Monday, September 21, 2009
In light of our upcoming class discussion on intellectual property, I found this article in the New York times pretty interesting.
In the article, Steve Lohr shows how, "...the world can be a rough place for independent inventors." He tells the story of Dr. Daniel Schlager, co-founder of Zoltar Satellite Alarm Systems, and inventor a device which beams locator beacons from cell-phones. This device makes individuals in emergency situations easier to find by emergency response personnell.
After securing a patent on the device, Zoltar presented the invention to large cell-phone makers. These companies showed no desire to purchase or use the invention, but in the years to follow, Zoltar's founders started to see the ideas and designs show up in products made by the major companies. Zoltar took the companies to court, and after millions of dollars in court fees, settled in each of their cases.
This story is descriptive of many inventors who, rather than finding the licensing rights they seek, turn to courts to find a return on their investments. This path sometimes yields results for inventors, but rarely does the same for their investors. Also, some critics argue that the time spent in litigation limits innovation activity and slows the speed to market of viable innovations.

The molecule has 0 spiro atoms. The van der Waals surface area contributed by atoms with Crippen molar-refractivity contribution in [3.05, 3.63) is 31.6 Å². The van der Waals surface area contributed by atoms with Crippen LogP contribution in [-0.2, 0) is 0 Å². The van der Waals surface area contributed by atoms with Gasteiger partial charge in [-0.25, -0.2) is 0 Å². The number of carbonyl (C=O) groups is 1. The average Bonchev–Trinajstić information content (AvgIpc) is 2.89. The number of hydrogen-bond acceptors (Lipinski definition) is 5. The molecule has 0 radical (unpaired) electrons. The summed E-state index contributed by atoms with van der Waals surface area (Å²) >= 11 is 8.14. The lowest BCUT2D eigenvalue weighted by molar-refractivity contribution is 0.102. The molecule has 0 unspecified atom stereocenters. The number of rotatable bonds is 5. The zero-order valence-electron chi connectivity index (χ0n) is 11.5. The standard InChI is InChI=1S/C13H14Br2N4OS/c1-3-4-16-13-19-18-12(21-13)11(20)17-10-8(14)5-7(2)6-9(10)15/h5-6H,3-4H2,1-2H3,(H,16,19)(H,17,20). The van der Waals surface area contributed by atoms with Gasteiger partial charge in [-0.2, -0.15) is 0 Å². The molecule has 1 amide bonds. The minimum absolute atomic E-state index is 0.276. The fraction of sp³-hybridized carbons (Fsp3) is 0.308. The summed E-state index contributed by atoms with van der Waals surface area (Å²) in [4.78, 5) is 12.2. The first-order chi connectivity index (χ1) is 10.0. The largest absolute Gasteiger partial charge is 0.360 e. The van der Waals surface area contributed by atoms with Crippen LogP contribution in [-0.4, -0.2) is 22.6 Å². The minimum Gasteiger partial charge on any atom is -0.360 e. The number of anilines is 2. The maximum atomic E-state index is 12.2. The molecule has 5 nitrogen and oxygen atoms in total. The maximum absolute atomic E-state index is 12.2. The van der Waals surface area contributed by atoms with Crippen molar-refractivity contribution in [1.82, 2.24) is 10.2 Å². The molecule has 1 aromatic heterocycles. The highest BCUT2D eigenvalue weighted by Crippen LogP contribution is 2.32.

Venture capital firms and investment groups are responding by creating a market-based solution to the problem. These firms buy patents from small investors and auction them off to larger corporations. This, the firms argue, is a win-win for inventors and corporations alike.
Some critics argue that the "little guy" still loses out. Patents are hard to price, they say, comparing them more to "works of art" than stocks.
What are some benefits/drawbacks to this approach to commercializing innovation? Is this business model itself a form of innovation? How do you think this will effect innovation in this country as a whole?